Pre-schoolers in one of our Spanish Minnetonka classes recently took a trip to Cuba! They learned how to tie headscarves, or turbans, in the Cuban fashion and made their own maracas with which to play some música cubana! Children also enjoyed looking at some of the vintage automobiles that are a feature of Cuban life, coloring in some of their own models to bring home.
Chinese preschoolers in Minnetonka celebrated Valentine’s Day last week with a “heart throwing” game at the beginning. Heart shaped bean bags were given to the students to toss into the hula circle a distance away on the floor. It got more exciting when they added the bull-eye in the center, with the thrill of a “ding ding ding” sound added in!
At a recent professional development workshop, Language Discovery teachers stepped out of their own comfort zones to participate in a multilingual language exchange, taking on the perspective of a language learner. We ask ourselves: What do the children in our classes find daunting? What does it feel like to not understand everything? What helps us to find courage? What gives us a sense of accomplishment and joy?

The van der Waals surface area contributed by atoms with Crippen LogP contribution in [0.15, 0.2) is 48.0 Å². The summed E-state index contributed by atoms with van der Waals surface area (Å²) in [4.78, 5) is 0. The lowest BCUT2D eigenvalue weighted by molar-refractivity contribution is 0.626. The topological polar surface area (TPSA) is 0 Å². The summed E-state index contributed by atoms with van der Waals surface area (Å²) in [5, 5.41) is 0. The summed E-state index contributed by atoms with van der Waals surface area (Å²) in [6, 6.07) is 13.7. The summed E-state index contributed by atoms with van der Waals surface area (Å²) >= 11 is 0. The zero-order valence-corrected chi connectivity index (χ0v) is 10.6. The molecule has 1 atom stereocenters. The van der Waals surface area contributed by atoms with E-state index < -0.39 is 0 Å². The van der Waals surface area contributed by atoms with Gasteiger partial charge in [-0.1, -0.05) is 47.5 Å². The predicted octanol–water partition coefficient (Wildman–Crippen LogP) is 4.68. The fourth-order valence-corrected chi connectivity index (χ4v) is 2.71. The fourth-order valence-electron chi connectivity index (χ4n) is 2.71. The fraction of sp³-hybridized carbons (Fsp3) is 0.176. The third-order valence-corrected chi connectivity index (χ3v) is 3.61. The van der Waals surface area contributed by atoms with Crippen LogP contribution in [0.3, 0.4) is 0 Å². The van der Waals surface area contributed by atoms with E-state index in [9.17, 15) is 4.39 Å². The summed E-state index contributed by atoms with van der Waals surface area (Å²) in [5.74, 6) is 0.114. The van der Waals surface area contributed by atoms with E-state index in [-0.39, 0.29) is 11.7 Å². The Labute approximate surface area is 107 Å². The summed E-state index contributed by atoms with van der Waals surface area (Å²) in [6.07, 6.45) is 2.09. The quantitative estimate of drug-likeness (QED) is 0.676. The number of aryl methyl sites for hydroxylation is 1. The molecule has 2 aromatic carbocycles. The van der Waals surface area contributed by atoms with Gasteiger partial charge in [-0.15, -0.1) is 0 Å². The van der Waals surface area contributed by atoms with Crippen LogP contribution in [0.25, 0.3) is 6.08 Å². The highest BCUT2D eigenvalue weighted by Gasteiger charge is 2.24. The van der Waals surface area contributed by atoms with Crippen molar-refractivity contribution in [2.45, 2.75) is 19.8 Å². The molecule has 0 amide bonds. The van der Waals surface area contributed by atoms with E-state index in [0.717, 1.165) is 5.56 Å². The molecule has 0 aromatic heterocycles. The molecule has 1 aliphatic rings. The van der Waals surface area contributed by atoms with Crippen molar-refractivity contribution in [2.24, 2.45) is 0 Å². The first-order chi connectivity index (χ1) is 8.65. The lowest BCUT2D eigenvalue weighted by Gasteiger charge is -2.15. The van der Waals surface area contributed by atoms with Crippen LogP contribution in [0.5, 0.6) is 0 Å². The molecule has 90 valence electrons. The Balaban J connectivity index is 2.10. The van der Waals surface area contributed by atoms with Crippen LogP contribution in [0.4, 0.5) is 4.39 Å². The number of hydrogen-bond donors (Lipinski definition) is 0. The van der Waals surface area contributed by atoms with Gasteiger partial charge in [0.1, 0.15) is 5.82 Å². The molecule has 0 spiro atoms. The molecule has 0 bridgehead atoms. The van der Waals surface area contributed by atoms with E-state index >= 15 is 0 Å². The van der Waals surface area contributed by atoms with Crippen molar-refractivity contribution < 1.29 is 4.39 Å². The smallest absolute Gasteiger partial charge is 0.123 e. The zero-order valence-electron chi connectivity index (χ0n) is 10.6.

We are delighted to announce the opening of our first exhibit of children’s art as part of the Mini-Barnekunstmuseet, a collaboration between Norway House and Concordia Language Villages. Our first exhibit features the wondrous sea-faring world of the Vikings. What kinds of creatures did they encounter at sea? Which creatures are real, and which are made of fantasy?
What does it mean when we talk about play-based learning as a strategy we use to teach language and culture to our pre-K and elementary aged villagers? Certainly, it means that we play games in class, that we make things fun, that the process of learning a language looks less like studying and more like there’s a party in progress. But it’s not just about the games; it’s about the process of play moving from teacher-led to villager-led interactions, and about the language becoming a thing of group, rather than individual, ownership.